“Our analysis with the KIND approach demonstrated that the innovative lead-cooled fast reactor technology received very high scores in the cost and especially the performance HLOs,” said Cristina Alice Margeanu, a senior researcher at the Institute for Nuclear Research (RATEN ICN) Pitesti. “This is encouraging for the future of our work in developing this technology, as it may create more opportunities for collaboration in this area and knowledge transfer between the research community and industry.”  

Armenia’s 408 MW(e) pressurized water reactor, first connected to the grid in 1980, is scheduled for permanent shutdown in 2026. Therefore, the country of around 3 million is looking for long-term options for nuclear power, which generated nearly one third of the country’s electricity last decade.  The Armenian case study considered future energy scenarios involving a variety of evolutionary, innovative and existing NESs while also examining a scenario in which nuclear energy would play no role. Analysis of key indicators for a deployment scenario involving a medium-sized reactor in the range of 600 MW(e) showed that medium-sized reactors scored best compared with the alternatives, with high scores in both the performance and cost categories.

“The case study helped us analyze the various nuclear power options available to us, verify the results of long-term power system expansion plans and support the development of an energy strategy up to 2040 to be adopted later this year,” said Vahan Sargsyan, Director of Energy Strategy at Armenia’s Scientific Research Institute of Energy. “The main finding of the study was that Armenia will require at least a medium-sized power plant based on the given assumptions of what is required for our energy system.”

KIND project participants confirmed that this comparative evaluation approach is suitable for a wide range of energy systems, including non-nuclear energy systems. They also found that it is most practical to focus on no more than three HLOs and that the weighting of variables should be well-considered and reflective of national preferences for nuclear energy development, with significant input from relevant experts.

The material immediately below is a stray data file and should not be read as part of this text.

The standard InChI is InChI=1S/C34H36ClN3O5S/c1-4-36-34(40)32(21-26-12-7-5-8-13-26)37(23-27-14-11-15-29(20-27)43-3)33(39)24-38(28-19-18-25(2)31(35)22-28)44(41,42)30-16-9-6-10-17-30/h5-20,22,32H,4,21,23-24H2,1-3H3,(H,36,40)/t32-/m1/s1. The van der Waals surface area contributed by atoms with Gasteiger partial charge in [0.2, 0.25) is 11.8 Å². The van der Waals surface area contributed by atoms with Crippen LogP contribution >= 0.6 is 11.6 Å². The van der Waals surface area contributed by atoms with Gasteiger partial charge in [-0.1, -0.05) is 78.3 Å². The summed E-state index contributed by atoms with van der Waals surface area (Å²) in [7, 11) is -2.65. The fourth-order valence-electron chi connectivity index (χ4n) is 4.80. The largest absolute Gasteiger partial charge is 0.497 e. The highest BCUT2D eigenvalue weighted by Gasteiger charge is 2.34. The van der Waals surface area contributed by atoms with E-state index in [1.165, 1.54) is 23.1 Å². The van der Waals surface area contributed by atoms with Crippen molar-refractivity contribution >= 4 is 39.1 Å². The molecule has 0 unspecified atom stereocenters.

Participants in the ongoing CENESO initiative, which runs until the end of 2020, are expanding upon the KIND approach by examining how KIND-ET can be used to address practical issues in developing a sustainable NES, such as long-term financing and public acceptance. They are also looking to bolster the KIND approach by developing guidance on how to examine the impact of uncertainty on the ranking of results generated by KIND-ET.


The International Project on Innovative Nuclear Reactors and Fuel Cycles (INPRO) is a membership-based project that supports its members in their long-term planning and collaboration on innovations in nuclear power reactors, fuel cycles and institutional approaches to promote the sustainable development of nuclear energy. It currently includes 42 members – 41 IAEA Member States and the European Commission (EC). Several other countries participate on a working level or as observers with Ghana in the process of joining INPRO in 2020.

INPRO was established in 2000 by an IAEA General Conference resolution. In 2020, the IAEA is marking INPRO’s 20th anniversary with a variety of activities and events.